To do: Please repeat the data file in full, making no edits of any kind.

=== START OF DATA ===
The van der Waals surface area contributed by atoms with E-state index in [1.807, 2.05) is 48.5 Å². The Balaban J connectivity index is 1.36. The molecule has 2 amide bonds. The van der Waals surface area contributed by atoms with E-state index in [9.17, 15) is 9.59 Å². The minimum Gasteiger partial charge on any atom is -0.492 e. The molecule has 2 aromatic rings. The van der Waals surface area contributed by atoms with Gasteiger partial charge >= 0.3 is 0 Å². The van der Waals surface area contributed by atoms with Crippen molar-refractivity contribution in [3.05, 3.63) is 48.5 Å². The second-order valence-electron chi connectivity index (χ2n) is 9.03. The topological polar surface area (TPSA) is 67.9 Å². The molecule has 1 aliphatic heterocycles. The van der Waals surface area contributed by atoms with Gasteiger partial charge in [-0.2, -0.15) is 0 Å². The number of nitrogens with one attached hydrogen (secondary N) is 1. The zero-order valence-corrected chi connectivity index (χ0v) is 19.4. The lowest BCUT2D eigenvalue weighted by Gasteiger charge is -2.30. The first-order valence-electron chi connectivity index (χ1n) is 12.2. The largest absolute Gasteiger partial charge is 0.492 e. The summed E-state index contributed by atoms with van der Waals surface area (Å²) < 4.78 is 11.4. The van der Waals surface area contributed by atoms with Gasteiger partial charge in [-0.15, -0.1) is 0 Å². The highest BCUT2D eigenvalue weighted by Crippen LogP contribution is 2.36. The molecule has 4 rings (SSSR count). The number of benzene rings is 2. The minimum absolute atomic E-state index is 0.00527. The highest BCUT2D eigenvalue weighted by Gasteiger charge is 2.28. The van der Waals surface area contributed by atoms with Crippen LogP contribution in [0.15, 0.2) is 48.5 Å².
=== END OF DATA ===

The van der Waals surface area contributed by atoms with E-state index in [1.807, 2.05) is 48.5 Å². The Balaban J connectivity index is 1.36. The molecule has 2 amide bonds. The van der Waals surface area contributed by atoms with E-state index in [9.17, 15) is 9.59 Å². The minimum Gasteiger partial charge on any atom is -0.492 e. The molecule has 2 aromatic rings. The van der Waals surface area contributed by atoms with Gasteiger partial charge >= 0.3 is 0 Å². The van der Waals surface area contributed by atoms with Crippen molar-refractivity contribution in [3.05, 3.63) is 48.5 Å². The second-order valence-electron chi connectivity index (χ2n) is 9.03. The topological polar surface area (TPSA) is 67.9 Å². The molecule has 1 aliphatic heterocycles. The van der Waals surface area contributed by atoms with Gasteiger partial charge in [-0.2, -0.15) is 0 Å². The number of nitrogens with one attached hydrogen (secondary N) is 1. The zero-order valence-corrected chi connectivity index (χ0v) is 19.4. The lowest BCUT2D eigenvalue weighted by Gasteiger charge is -2.30. The first-order valence-electron chi connectivity index (χ1n) is 12.2. The largest absolute Gasteiger partial charge is 0.492 e. The summed E-state index contributed by atoms with van der Waals surface area (Å²) < 4.78 is 11.4. The van der Waals surface area contributed by atoms with Gasteiger partial charge in [-0.15, -0.1) is 0 Å². The highest BCUT2D eigenvalue weighted by Crippen LogP contribution is 2.36. The molecule has 4 rings (SSSR count). The number of benzene rings is 2. The minimum absolute atomic E-state index is 0.00527. The highest BCUT2D eigenvalue weighted by Gasteiger charge is 2.28. The van der Waals surface area contributed by atoms with Crippen LogP contribution in [0.15, 0.2) is 48.5 Å².